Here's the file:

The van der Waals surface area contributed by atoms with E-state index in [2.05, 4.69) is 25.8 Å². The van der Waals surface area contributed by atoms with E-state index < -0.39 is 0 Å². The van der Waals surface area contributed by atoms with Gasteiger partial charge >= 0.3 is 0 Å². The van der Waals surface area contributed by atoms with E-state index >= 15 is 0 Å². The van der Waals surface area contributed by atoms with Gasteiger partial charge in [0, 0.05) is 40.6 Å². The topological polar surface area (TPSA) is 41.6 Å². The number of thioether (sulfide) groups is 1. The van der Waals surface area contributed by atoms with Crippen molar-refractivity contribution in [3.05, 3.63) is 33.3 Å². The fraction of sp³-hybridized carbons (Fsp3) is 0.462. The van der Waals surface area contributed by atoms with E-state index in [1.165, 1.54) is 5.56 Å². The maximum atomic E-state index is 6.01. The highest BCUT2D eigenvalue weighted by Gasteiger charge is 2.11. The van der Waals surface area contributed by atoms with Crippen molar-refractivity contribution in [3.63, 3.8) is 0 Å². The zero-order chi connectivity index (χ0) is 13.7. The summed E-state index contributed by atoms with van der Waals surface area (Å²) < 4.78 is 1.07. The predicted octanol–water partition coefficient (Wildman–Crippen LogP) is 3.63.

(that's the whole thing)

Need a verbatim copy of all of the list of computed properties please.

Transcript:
The van der Waals surface area contributed by atoms with E-state index in [2.05, 4.69) is 25.8 Å². The van der Waals surface area contributed by atoms with E-state index < -0.39 is 0 Å². The van der Waals surface area contributed by atoms with Gasteiger partial charge >= 0.3 is 0 Å². The van der Waals surface area contributed by atoms with E-state index >= 15 is 0 Å². The van der Waals surface area contributed by atoms with Gasteiger partial charge in [0, 0.05) is 40.6 Å². The topological polar surface area (TPSA) is 41.6 Å². The number of thioether (sulfide) groups is 1. The van der Waals surface area contributed by atoms with Crippen molar-refractivity contribution in [3.05, 3.63) is 33.3 Å². The fraction of sp³-hybridized carbons (Fsp3) is 0.462. The van der Waals surface area contributed by atoms with E-state index in [1.165, 1.54) is 5.56 Å². The maximum atomic E-state index is 6.01. The highest BCUT2D eigenvalue weighted by Gasteiger charge is 2.11. The van der Waals surface area contributed by atoms with Crippen molar-refractivity contribution in [3.63, 3.8) is 0 Å². The zero-order chi connectivity index (χ0) is 13.7. The summed E-state index contributed by atoms with van der Waals surface area (Å²) < 4.78 is 1.07. The predicted octanol–water partition coefficient (Wildman–Crippen LogP) is 3.63.